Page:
Delivery Optimization for Windows 10 updates
- Windows 10
Looking for consumer information? See Windows Update: FAQ
Windows updates, upgrades, and applications can contain packages with very large files. Downloading and distributing updates can consume quite a bit of network resources on the devices receiving them. You can use Delivery Optimization to reduce bandwidth consumption by sharing the work of downloading these packages among multiple devices in your deployment. Delivery Optimization can accomplish this because it is a self-organizing distributed cache that allows clients to download those packages from alternate sources (such as other peers on the network) in addition to the traditional Internet-based servers. You can use Delivery Optimization in conjunction with Windows Update, Windows Server Update Services (WSUS), Windows Update for Business, or Microsoft Endpoint Configuration Manager (when installation of Express Updates is enabled).
Delivery Optimization is a cloud-managed solution. Access to the Delivery Optimization cloud services is a requirement. This means that in order to use the peer-to-peer functionality of Delivery Optimization, devices must have access to the internet.
WSUS can also use BranchCache for content sharing and caching. If Delivery Optimization is enabled on devices that use BranchCache, Delivery Optimization will be used instead.
The following table lists the minimum Windows 10 version that supports Delivery Optimization:
|Device type||Minimum Windows version|
|Computers running Windows 10||1511|
|Computers running Server Core installations of Windows Server||1709|
Types of download packages supported by Delivery Optimization
|Download package||Minimum Windows version|
|Windows 10 updates (feature updates and quality updates)||1511|
|Windows 10 drivers||1511|
|Windows Store files||1511|
|Windows Store for Business files||1511|
|Windows Defender definition updates||1511|
|Office Click-to-Run updates||1709|
|Win32 apps for Intune||1709|
|SCCM Express Updates||1709 + Configuration Manager version 1711|
In Windows 10 Enterprise, Professional, and Education editions, Delivery Optimization is enabled by default for peer-to-peer sharing on the local network (NAT). Specifically, all of the devices must be behind the same NAT, but you can configure it differently in Group Policy and mobile device management (MDM) solutions such as Microsoft Intune.
For more details, see "Download mode" in Delivery optimization reference.
Set up Delivery Optimization
See Set up Delivery Optimization for suggested values for a number of common scenarios.
You can use Group Policy or an MDM solution like Intune to configure Delivery Optimization.
You will find the Delivery Optimization settings in Group Policy under Configuration\Policies\Administrative Templates\Windows Components\Delivery Optimization. In MDM, the same settings are under .Vendor/MSFT/Policy/Config/DeliveryOptimization/.
Starting with Microsoft Intune version 1902, you can set many Delivery Optimization policies as a profile which you can then apply to groups of devices. For more information, see Delivery Optimization settings in Microsoft Intune)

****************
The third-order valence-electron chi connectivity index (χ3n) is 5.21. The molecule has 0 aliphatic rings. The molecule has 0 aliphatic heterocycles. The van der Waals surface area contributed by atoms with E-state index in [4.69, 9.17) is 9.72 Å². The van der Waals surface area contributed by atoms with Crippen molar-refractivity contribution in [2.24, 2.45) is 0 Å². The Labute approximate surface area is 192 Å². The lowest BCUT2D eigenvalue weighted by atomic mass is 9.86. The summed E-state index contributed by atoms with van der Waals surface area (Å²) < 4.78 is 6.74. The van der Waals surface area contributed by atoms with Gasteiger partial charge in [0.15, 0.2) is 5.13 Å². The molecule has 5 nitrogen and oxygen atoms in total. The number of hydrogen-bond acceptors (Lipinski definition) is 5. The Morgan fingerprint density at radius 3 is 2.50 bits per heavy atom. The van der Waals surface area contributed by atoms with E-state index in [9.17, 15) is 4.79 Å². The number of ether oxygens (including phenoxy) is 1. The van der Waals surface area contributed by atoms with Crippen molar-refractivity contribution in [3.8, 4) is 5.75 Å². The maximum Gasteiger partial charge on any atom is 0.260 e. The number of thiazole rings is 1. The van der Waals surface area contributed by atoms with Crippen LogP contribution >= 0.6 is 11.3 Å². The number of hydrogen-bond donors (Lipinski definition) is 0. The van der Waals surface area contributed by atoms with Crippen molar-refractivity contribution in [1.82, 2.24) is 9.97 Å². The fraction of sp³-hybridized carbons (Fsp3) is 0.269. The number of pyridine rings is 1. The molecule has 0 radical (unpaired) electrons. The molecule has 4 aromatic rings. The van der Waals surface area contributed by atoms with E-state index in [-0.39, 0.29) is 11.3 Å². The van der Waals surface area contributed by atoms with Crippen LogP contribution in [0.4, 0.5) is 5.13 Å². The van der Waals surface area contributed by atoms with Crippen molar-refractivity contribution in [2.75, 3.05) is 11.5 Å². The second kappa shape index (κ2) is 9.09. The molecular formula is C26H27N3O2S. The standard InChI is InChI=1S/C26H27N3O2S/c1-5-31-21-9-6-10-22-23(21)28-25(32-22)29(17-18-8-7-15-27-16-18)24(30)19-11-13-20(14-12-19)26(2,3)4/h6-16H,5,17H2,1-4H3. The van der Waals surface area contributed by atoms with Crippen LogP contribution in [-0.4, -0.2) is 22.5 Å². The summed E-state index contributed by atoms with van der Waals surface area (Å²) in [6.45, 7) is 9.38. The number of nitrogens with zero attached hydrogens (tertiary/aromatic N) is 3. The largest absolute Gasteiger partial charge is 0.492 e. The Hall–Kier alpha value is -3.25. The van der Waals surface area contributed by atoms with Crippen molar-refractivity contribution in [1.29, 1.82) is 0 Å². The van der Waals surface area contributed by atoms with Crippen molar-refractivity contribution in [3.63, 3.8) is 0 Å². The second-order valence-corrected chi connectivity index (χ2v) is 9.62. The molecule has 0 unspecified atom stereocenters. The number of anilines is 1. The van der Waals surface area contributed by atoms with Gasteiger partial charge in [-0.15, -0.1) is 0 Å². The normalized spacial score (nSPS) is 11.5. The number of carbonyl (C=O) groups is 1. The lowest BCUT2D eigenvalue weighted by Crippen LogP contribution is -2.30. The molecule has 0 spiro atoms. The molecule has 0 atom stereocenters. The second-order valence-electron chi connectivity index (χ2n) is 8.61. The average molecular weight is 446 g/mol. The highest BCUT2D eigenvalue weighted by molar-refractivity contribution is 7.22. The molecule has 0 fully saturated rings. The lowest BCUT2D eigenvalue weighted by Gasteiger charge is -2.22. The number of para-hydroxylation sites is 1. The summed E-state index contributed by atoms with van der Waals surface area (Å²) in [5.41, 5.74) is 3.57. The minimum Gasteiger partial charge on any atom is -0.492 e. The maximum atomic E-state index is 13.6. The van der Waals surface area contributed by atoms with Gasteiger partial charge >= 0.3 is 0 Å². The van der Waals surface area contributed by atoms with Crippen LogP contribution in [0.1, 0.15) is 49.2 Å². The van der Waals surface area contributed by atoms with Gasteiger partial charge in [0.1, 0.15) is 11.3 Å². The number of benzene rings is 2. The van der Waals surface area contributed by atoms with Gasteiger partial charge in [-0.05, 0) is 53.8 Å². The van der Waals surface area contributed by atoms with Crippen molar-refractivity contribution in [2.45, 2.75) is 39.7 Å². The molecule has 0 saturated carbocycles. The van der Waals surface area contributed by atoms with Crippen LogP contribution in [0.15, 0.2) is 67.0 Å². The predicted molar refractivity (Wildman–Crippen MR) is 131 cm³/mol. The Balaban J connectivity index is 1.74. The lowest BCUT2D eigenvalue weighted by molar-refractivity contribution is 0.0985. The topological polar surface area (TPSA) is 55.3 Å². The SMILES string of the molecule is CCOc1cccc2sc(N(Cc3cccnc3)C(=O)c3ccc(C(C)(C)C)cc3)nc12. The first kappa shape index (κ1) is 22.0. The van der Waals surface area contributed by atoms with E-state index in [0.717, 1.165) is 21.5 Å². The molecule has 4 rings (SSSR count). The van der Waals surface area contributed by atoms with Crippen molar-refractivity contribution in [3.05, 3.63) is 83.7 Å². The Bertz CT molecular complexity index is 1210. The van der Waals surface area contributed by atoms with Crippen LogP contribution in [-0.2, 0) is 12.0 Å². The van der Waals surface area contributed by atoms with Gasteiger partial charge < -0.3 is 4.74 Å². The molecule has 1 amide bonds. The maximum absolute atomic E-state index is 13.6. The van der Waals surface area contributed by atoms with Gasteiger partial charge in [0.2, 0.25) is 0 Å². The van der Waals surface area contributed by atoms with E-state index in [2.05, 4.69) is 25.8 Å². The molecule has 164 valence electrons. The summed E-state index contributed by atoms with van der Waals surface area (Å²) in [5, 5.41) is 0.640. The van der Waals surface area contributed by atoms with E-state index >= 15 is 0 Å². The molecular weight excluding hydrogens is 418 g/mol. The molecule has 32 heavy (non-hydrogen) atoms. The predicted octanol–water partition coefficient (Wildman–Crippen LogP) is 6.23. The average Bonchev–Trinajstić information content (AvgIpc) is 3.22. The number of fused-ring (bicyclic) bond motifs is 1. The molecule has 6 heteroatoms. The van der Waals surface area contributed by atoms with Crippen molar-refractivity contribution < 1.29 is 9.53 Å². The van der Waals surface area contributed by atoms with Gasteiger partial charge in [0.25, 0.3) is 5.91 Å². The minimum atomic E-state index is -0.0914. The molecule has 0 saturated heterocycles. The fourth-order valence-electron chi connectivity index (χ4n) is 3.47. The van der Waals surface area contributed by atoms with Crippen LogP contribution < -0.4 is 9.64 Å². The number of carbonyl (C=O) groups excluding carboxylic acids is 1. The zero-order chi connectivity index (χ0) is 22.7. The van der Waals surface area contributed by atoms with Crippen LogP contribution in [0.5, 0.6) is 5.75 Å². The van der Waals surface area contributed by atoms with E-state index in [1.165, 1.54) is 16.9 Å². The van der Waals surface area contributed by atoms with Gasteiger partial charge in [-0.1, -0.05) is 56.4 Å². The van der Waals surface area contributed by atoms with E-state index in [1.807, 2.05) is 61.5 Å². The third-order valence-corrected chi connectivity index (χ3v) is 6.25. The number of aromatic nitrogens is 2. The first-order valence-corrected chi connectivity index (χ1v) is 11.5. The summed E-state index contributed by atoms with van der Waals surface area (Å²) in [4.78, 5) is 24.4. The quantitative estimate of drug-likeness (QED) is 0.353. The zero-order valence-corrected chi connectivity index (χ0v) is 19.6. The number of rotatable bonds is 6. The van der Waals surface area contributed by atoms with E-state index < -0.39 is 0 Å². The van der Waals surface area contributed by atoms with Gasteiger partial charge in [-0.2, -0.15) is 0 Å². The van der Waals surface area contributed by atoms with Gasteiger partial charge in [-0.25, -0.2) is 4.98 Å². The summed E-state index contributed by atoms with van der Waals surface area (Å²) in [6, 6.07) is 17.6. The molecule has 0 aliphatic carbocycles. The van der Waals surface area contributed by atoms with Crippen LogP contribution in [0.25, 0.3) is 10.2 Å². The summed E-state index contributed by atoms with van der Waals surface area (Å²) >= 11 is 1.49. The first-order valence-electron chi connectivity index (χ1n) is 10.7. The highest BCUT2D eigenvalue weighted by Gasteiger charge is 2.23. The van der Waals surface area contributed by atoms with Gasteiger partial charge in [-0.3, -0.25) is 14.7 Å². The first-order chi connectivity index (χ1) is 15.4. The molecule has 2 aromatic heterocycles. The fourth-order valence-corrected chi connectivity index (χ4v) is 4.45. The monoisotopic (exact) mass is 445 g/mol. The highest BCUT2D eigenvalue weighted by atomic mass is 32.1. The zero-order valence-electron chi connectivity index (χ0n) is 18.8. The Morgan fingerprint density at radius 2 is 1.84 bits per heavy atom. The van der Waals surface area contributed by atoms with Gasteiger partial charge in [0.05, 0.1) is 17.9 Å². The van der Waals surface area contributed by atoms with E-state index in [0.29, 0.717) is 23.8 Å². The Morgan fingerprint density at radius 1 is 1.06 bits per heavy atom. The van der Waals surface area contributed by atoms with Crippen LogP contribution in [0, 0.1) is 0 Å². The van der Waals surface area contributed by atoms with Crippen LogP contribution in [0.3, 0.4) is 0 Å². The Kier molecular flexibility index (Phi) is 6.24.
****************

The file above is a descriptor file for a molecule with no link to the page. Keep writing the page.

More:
Starting with Windows 10, version 1903, you can use the Azure Active Directory (AAD) Tenant ID as a means to define groups. To do this set the value for DOGroupIdSource to its new maximum value of 5.
For complete list of every possible Delivery Optimization setting, see Delivery Optimization reference.
How Microsoft uses Delivery Optimization
At Microsoft, to help ensure that ongoing deployments weren’t affecting our network and taking away bandwidth for other services, Microsoft IT used a couple of different bandwidth management strategies. Delivery Optimization, peer-to-peer caching enabled through Group Policy, was piloted and then deployed to all managed devices using Group Policy. Based on recommendations from the Delivery Optimization team, we used the "group" configuration to limit sharing of content to only the devices that are members of the same Active Directory domain. The content is cached for 24 hours. More than 76 percent of content came from peer devices versus the Internet.
For more details, check out the Adopting Windows as a Service at Microsoft technical case study.
Frequently asked questions
Does Delivery Optimization work with WSUS?: Yes. Devices will obtain the update payloads from the WSUS server, but must also have an internet connection as they communicate with the Delivery Optimization cloud service for coordination.
Which ports does Delivery Optimization use?: Delivery Optimization listens on port 7680 for requests from other peers by using TCP/IP. The service will register and open this port on the device, but you might need to set this port to accept inbound traffic through your firewall yourself. If you don't allow inbound traffic over port 7680, you can't use the peer-to-peer functionality of Delivery Optimization. However, devices can still successfully download by using HTTP or HTTPS traffic over port 80 (such as for default Windows Update data).